Flood of Flowers: How can I tell my relatives I don’t need another gift with my favorite flower on it?

Q: A few years ago I mentioned to some family members that I love a certain flower.  Now most of my gifts consist of something with that flower on it.  I’m being overloaded with these items.  How do I politely say, ” Thank you, but enough!  I’m going to have to open a museum soon.”  I don’t want to hurt anyone’s feelings, but I have so much I’m going to have to start getting rid of things.



A: You might casually and tactfully mention that while you still love the flower and appreciate their past thoughtfulness in remembering this, it is not necessary for them to continue to find gifts with a reference to the flower.  You might add that you are just appreciative of their gifts no matter if there is a reference to the flower or not.


  1. Joanna

    I had a similar problem, only with turtles – I used to collect all kinds of little doodads that had turtles on them, and so it got to the point where EVERYTHING people gave me was turtle-centric, as though I couldn’t like anything else.

    Even worse, people seemed to assume that I would like anything they gave me, just BECAUSE it had a turtle! But, like anything else, you get selective – some figurines, for example, were just plain ugly. It didn’t matter that they were turtles, y’know?

    Unfortunately there was very little I could actively do, other than wait for it to peter out…

  2. David

    Saying anything would be like saying you no longer like the color red, or chocolate, or artificial fibers. It’s dismissive of a well-intended gift. They’ll wonder just when you started disliking this flower and which gift was the catalyst. You’re in too deep now. Just set aside a part of a closet for these things and fish them out when the gift – giver visits. I’ve gotten the most hideous candle sticks for the same reason and wouldn’t bring them out in a power outage. But, when I know someone’s coming over, I drag out the horseshoes fashioned into candle sticks and suffer a bit.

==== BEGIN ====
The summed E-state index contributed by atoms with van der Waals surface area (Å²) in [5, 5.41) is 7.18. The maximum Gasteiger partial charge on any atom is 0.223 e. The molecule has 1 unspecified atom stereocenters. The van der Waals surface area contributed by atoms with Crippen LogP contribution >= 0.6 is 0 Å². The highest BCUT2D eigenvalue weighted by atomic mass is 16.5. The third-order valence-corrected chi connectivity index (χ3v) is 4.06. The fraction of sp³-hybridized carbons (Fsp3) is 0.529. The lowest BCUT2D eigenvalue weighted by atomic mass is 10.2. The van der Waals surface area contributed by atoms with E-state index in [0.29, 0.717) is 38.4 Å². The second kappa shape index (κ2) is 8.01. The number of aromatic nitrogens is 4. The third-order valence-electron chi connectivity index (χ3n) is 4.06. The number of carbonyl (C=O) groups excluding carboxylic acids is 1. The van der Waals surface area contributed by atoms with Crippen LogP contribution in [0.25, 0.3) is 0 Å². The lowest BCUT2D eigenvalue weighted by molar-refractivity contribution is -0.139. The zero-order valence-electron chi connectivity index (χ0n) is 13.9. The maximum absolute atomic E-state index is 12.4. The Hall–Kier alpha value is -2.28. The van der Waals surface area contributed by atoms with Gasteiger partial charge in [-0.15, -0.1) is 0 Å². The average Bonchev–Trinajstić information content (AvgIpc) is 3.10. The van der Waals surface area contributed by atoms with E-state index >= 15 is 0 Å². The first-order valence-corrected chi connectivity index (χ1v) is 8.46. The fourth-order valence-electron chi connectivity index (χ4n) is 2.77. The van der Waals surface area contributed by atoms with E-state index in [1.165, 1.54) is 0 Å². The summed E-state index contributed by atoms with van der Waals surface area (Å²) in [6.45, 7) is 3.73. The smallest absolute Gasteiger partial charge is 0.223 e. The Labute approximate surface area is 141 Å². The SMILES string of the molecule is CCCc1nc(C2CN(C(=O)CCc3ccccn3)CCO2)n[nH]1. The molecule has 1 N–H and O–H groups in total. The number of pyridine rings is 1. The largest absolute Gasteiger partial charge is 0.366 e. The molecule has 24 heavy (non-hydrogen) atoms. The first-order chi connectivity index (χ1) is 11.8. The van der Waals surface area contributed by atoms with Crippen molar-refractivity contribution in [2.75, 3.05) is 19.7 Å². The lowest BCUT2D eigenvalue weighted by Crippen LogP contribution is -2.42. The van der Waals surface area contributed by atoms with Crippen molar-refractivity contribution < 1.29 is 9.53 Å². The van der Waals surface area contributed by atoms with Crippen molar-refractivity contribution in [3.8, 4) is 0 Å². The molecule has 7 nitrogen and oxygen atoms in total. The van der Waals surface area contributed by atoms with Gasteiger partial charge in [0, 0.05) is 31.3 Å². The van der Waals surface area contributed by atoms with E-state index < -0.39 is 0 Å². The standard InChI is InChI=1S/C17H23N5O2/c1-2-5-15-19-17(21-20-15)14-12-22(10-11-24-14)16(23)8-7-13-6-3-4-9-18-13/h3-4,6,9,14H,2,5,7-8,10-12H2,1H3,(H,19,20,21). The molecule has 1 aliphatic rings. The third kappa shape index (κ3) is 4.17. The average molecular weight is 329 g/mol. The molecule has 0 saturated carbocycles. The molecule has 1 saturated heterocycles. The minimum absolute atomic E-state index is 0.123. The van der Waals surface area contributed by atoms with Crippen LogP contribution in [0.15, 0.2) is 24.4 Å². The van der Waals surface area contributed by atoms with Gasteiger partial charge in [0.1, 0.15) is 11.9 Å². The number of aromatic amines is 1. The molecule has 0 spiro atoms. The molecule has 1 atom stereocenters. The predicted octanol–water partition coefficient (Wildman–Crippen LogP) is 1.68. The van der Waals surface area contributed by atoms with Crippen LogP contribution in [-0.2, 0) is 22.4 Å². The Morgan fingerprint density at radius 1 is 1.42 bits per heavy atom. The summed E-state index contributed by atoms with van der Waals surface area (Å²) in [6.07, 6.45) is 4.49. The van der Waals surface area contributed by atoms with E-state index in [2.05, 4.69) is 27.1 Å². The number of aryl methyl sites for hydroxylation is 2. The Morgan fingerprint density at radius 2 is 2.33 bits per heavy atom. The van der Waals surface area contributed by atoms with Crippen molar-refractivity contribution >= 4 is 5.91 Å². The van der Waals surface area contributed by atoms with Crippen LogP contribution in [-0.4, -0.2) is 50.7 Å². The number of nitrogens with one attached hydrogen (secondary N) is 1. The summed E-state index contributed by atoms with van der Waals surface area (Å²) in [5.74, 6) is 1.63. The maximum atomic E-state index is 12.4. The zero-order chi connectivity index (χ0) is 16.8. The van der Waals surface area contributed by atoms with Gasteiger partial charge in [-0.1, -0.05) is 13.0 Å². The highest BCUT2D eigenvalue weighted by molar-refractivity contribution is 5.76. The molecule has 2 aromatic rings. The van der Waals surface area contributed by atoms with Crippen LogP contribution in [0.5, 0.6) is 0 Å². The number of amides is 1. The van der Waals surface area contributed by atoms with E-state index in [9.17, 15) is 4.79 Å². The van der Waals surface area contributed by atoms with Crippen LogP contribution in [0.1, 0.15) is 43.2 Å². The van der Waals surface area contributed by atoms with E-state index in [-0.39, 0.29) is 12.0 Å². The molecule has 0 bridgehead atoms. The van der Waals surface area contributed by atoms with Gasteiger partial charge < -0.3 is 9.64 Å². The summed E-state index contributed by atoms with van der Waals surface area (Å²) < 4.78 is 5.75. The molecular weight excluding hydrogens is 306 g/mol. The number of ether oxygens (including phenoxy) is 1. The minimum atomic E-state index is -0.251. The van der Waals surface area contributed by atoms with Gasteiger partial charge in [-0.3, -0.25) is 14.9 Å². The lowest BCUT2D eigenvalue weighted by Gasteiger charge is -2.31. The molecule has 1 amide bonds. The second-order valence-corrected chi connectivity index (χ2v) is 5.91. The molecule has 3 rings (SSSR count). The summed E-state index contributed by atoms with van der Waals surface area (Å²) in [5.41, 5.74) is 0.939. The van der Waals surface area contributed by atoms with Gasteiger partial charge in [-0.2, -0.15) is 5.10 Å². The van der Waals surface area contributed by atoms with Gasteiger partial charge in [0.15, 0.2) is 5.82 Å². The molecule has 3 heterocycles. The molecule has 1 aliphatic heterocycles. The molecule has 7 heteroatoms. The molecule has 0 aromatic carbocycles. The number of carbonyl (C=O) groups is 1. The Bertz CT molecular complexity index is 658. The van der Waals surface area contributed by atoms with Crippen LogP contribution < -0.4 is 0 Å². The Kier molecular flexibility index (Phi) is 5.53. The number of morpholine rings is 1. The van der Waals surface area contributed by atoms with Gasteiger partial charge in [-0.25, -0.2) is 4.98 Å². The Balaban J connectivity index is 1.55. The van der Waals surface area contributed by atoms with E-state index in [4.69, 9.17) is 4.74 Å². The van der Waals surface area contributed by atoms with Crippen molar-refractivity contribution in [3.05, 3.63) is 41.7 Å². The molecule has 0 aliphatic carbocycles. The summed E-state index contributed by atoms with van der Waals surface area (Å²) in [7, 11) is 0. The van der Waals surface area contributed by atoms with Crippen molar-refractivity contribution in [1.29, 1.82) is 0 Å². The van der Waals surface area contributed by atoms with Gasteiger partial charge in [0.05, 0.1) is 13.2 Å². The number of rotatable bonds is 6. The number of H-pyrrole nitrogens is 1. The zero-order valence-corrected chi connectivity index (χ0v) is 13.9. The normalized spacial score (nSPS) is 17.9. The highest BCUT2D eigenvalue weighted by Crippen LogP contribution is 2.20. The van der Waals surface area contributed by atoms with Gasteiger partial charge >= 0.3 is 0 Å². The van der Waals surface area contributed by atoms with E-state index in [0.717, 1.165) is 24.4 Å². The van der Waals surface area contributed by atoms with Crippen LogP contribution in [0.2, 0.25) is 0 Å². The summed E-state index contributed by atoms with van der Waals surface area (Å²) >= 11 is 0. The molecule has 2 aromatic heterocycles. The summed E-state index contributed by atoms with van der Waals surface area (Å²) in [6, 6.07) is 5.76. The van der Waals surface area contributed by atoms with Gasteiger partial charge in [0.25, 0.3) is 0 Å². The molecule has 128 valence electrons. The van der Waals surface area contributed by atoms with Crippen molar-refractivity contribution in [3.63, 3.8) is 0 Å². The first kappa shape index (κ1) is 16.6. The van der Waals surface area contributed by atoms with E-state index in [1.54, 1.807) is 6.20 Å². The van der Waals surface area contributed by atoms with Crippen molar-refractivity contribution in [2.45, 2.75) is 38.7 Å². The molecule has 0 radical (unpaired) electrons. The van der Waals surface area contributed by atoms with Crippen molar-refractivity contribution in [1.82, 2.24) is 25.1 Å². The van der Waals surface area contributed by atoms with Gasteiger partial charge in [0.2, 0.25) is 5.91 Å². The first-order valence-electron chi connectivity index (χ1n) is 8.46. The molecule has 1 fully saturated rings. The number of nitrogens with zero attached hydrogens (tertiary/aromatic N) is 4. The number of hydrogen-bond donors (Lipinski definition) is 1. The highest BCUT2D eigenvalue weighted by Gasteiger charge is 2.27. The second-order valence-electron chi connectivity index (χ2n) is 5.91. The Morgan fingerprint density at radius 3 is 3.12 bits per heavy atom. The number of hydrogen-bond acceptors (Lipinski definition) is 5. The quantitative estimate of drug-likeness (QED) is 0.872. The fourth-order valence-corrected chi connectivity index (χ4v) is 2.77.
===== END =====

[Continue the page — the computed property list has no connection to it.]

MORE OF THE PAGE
It’s our burden.

  3. Ann C

    I had the same problem, I collected bunnies. To make it worse, my birthday was usually around Easter, therefore there were many bunny items to choose from. I appreciated that they were fond enough of me to give me a gift. To be polite, you just say, “thank you,” then as suggested, tactfully mention at other times that they don’t need to always find something with the flower/item.

    I believe that people latch onto something like the flower, turtle or bunny collection because it gives them concrete ideas, they are genuinely trying to please you with the gift because it shows that they listen to you or have observed something about you. It may also be a touch of laziness for some. You could try to talk about other interests you have or restaurants that you like to go to, for those who normally give you gifts, that would give them other ideas.

    After the age of forty, (I have no children), I began to give away the stuffed bunnies to little kids or charities, as the stuffed bunnies had never been played with (although I had to dust them off!). And another year I gave away small bunny figurines as Easter gifts to my Toastmasters club members. It may be difficult to cull your collection, especially if someone who gave something to you expects to see it displayed when they come over… that issue has been discussed in other threads I am sure.

    Not sure if this would work for others: I solved my problem by casually/tactfully/jokingly letting family and friends know that I no longer collected bunnies as I had found another thing I preferred (only if the topic of gifts or collections came up). Of course they would ask what that was. In an obviously joking voice, I would say, “Diamonds.” Then say that of course I could only expect that type of gift from my husband, and only on rare special occasions. It only took about two years for everyone to change their gift choices, now I get non-bunny things!

    Key is to be thankful that you have people who like you enough to give you a gift… and send a thank you.

  4. Nessy

    Chickens. I’ve learned to live with it and embrace the kitschiness. People just are wanting to please you and it makes gift giving easier. I’ve often been told “I saw this rooster and thought of you”(!) It is nice to be thought of in a nice way I guess! The really ugly ones that my MIL & SIL give me (interesting, no?) have their own home in the laundry room where no one but my husband and I go….

    Go the jokey, yet kind route if it really is bugging you.

  5. Jody

    I agree with the sentiment to “suck it up” and be gracious. If a gift-giver asks what you’d like, well that’s the time to say “you know, I think this time I’d like XYZ.” When I have a family birthday coming up I try to ask what the person would like or not like, and that gives the person a perfect opening to give me more ideas.

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